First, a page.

‘I hope Al-Qaeda bombs the f***** ugly thing!’: Moment two women yell abuse at Camden Council bosses for approving four new homes and turning area into a ‘s**t-hole’ before one hurls CHAIR during live-stream meeting
- Tempers flared at the planning meeting held by Camden Council this week
- Two women were particularly enraged and let lose when permission was passed
- One picked up a chair and then hurled it onto the table in front of her
- It came after screams of ‘How dare you. How f***** dare you’ after it was granted
Chaos exploded at a council planning meeting after local residents yelled expletives and even threw a chair over a scheme to build new houses near their homes.
In aggressive scenes that made the infamous Handforth Parish Council viral video look like a teddy bears picnic, one woman yelled she hoped the new development would be bombed.
Another screamed out ‘You b******s, you will be sacked’ after planning permission was granted.
Howls of ‘you’re turning this town into a sh**hole’ and ‘you haven’t even been there, you don’t know how horrible it is’.
Then one woman bellowed ‘It looks like a f**** prison when you see it. I hope al-Qaeda bombs the f***** ugly thing.’
As she was urged to leave by an official she put her papers away and picked up a walking crutch.
She fired off as she departed ‘I hope you sleep well at night known that you have destroyed and you are destroying a beautiful town. How dare you. How f***** dare you’.
The woman then picked up a chair and hurled it to the ground before being led away.
Two women appeared to be the most upset about the planning development and let rip
One lady, who had earlier said she hoped the development would be bombed, got to her feet
She grabbed a nearby chair before hurling it onto the table and then to the ground in front
It was all broadcast live to Camden Council’s website, with all people at the meeting told it could be seen online by anyone.
The Camden New Journal said councillors voted in favour of building the four new three-storey homes in Gondar Gardens.
Marie Adie, who lives nearby, said it was ‘obscene’ that the council’s planning department had called the impact ‘immaterial’.
The Camden paper reported objectors were given five minutes to make their case, even though a discussion over whether a screen could be shared to the meeting took several minutes beforehand.
Her written objection had said: ‘The scheme would block our main source of light and render our flat much darker. It is shocking and appalling that the planning officer didn’t even bother to do a site visit and considers the loss of daylight ‘immaterial’,’ their objection said.
‘By granting this application the planning committee would deprive us of light – and the other three residents on the south side – and spoil our enjoyment of our home to the degree where we would have to consider moving out.’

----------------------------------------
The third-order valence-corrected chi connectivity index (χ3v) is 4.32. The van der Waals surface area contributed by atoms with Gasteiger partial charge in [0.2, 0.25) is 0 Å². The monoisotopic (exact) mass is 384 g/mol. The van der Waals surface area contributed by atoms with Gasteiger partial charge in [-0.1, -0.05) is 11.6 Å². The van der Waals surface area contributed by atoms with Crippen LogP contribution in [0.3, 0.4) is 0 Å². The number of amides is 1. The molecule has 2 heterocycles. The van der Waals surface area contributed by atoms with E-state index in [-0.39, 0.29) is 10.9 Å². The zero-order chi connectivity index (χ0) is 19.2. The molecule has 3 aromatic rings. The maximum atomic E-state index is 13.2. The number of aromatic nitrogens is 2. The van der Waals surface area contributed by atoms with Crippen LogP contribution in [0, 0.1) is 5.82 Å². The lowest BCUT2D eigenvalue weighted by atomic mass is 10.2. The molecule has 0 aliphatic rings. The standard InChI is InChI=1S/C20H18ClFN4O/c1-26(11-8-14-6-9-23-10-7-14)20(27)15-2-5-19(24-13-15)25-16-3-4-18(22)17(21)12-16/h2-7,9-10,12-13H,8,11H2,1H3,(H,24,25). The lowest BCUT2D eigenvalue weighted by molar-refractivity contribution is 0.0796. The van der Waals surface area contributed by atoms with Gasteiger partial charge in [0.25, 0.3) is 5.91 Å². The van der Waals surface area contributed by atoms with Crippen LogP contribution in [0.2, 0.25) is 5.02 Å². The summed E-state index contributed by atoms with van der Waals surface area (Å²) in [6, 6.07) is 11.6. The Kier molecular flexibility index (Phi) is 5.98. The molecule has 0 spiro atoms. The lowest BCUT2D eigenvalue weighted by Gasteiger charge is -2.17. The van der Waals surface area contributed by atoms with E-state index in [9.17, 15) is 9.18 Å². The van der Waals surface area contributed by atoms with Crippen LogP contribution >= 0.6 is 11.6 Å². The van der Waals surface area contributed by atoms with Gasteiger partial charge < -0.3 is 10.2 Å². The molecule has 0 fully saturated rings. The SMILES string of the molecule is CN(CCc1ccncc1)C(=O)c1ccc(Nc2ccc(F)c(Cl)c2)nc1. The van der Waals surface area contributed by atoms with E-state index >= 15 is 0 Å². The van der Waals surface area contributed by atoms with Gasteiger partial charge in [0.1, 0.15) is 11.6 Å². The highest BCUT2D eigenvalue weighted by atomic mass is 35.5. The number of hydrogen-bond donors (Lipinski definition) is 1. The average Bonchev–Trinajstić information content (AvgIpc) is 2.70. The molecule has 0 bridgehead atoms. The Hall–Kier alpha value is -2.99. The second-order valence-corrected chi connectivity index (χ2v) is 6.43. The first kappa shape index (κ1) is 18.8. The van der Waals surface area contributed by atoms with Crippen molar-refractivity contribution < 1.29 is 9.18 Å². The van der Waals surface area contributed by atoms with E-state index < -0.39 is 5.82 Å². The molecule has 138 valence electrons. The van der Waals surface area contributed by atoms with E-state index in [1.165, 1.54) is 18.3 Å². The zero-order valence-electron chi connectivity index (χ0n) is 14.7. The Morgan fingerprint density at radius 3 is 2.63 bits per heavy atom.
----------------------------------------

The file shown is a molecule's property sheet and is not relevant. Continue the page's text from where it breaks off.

Designs for the buildings that caused the enormous row to kick off at the meeting
Councillors voted in favour of building the four new three-storey homes in Gondar Gardens
The dramatic scenes came after objectors were given just minutes to say their piece on plans
One woman stood up to leave after a council official went to speak to her after the outburst
Cecilia Adie told how she had seen bats flying in ‘figures of eight’ around the site, adding: ‘It was the most enchanting manifestation of nature I’ve ever seen.’
Ward councillor Lorna Russell added: ‘The geometrics are a 45 degree roof, as well as the red brick which just does not blend with the frontage of the mansion blocks at this part of Gondar Gardens.’
Conservative committee member Councillor Andrew Parkinson said: ‘It seems to me it’s made no attempt whatsoever to fit in with local character. There’s the red brick but also this sort of V shaped design which isn’t something that you really see in the local area.’
Camden’s planning officers had recommended permission be granted in a report.
Their findings said: ‘The proposed development would occupy most of the currently open plot with a new three storey building. There would be some impacts on residential amenities of neighbouring occupiers but these are considered acceptable on balance, and any harm found would need to be balanced against the scheme’s contribution towards housing.’
‘Some temporary harm would be had during construction; however, this would be managed via a recommended Construction Management Plan. Overall, the proposals would deliver a good mix of new homes, with a high-quality design, and excellent sustainability credentials.
It added: ‘Officers have given significant weight to the environmental credentials of the scheme, the design quality, and the delivery of new homes (including a payment-lieu of affordable housing) and recommend approval.’
Source: Read Full Article